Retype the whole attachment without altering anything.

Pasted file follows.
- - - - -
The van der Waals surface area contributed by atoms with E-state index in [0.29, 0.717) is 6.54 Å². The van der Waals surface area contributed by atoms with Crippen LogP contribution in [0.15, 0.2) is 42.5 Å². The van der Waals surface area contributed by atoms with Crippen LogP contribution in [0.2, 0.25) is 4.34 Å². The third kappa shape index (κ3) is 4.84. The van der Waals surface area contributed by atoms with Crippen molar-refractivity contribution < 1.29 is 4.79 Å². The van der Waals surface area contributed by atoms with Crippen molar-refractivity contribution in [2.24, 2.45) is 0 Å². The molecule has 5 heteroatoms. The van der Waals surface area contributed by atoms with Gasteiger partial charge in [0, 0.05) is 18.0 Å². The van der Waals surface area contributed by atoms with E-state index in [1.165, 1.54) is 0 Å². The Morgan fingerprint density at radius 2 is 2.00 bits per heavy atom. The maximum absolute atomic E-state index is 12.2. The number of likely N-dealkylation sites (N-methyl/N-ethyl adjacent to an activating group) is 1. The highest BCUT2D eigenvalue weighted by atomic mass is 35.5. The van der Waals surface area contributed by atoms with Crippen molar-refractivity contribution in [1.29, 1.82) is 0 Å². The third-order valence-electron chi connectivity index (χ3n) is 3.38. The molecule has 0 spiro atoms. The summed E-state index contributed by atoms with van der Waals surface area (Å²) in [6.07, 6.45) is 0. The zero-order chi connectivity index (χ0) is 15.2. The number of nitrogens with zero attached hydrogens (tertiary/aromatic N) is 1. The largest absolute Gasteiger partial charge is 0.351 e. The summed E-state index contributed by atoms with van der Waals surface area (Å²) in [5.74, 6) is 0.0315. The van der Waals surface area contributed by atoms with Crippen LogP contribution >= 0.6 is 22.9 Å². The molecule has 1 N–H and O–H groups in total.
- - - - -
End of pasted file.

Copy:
The van der Waals surface area contributed by atoms with E-state index in [0.29, 0.717) is 6.54 Å². The van der Waals surface area contributed by atoms with Crippen LogP contribution in [0.15, 0.2) is 42.5 Å². The van der Waals surface area contributed by atoms with Crippen LogP contribution in [0.2, 0.25) is 4.34 Å². The third kappa shape index (κ3) is 4.84. The van der Waals surface area contributed by atoms with Crippen molar-refractivity contribution < 1.29 is 4.79 Å². The van der Waals surface area contributed by atoms with Crippen molar-refractivity contribution in [2.24, 2.45) is 0 Å². The molecule has 5 heteroatoms. The van der Waals surface area contributed by atoms with Gasteiger partial charge in [0, 0.05) is 18.0 Å². The van der Waals surface area contributed by atoms with E-state index in [1.165, 1.54) is 0 Å². The Morgan fingerprint density at radius 2 is 2.00 bits per heavy atom. The maximum absolute atomic E-state index is 12.2. The number of likely N-dealkylation sites (N-methyl/N-ethyl adjacent to an activating group) is 1. The highest BCUT2D eigenvalue weighted by atomic mass is 35.5. The van der Waals surface area contributed by atoms with Crippen molar-refractivity contribution in [1.29, 1.82) is 0 Å². The third-order valence-electron chi connectivity index (χ3n) is 3.38. The molecule has 0 spiro atoms. The summed E-state index contributed by atoms with van der Waals surface area (Å²) in [6.07, 6.45) is 0. The zero-order chi connectivity index (χ0) is 15.2. The number of nitrogens with zero attached hydrogens (tertiary/aromatic N) is 1. The largest absolute Gasteiger partial charge is 0.351 e. The summed E-state index contributed by atoms with van der Waals surface area (Å²) in [5.74, 6) is 0.0315. The van der Waals surface area contributed by atoms with Crippen LogP contribution >= 0.6 is 22.9 Å². The molecule has 1 N–H and O–H groups in total.